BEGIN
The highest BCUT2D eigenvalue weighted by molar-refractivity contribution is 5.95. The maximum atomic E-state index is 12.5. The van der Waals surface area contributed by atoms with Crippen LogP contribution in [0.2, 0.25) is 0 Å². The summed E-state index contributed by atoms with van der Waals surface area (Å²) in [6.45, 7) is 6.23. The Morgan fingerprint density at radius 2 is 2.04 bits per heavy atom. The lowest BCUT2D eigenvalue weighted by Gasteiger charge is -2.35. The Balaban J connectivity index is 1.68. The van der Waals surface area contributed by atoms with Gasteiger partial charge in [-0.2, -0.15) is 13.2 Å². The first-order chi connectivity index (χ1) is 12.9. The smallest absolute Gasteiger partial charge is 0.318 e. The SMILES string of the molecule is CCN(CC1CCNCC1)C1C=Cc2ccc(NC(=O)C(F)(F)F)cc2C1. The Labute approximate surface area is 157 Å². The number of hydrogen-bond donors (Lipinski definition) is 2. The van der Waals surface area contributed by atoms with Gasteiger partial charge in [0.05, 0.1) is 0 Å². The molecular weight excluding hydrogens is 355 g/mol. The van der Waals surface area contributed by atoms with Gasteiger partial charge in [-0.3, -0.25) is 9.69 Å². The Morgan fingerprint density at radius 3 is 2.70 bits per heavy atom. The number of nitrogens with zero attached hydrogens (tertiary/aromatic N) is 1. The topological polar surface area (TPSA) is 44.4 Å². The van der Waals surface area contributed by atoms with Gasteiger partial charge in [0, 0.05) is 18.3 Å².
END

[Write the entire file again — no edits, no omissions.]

The highest BCUT2D eigenvalue weighted by molar-refractivity contribution is 5.95. The maximum atomic E-state index is 12.5. The van der Waals surface area contributed by atoms with Crippen LogP contribution in [0.2, 0.25) is 0 Å². The summed E-state index contributed by atoms with van der Waals surface area (Å²) in [6.45, 7) is 6.23. The Morgan fingerprint density at radius 2 is 2.04 bits per heavy atom. The lowest BCUT2D eigenvalue weighted by Gasteiger charge is -2.35. The Balaban J connectivity index is 1.68. The van der Waals surface area contributed by atoms with Gasteiger partial charge in [-0.2, -0.15) is 13.2 Å². The first-order chi connectivity index (χ1) is 12.9. The smallest absolute Gasteiger partial charge is 0.318 e. The SMILES string of the molecule is CCN(CC1CCNCC1)C1C=Cc2ccc(NC(=O)C(F)(F)F)cc2C1. The Labute approximate surface area is 157 Å². The number of hydrogen-bond donors (Lipinski definition) is 2. The van der Waals surface area contributed by atoms with Gasteiger partial charge in [0.05, 0.1) is 0 Å². The molecular weight excluding hydrogens is 355 g/mol. The van der Waals surface area contributed by atoms with Gasteiger partial charge in [-0.3, -0.25) is 9.69 Å². The Morgan fingerprint density at radius 3 is 2.70 bits per heavy atom. The number of nitrogens with zero attached hydrogens (tertiary/aromatic N) is 1. The topological polar surface area (TPSA) is 44.4 Å². The van der Waals surface area contributed by atoms with Gasteiger partial charge in [0, 0.05) is 18.3 Å².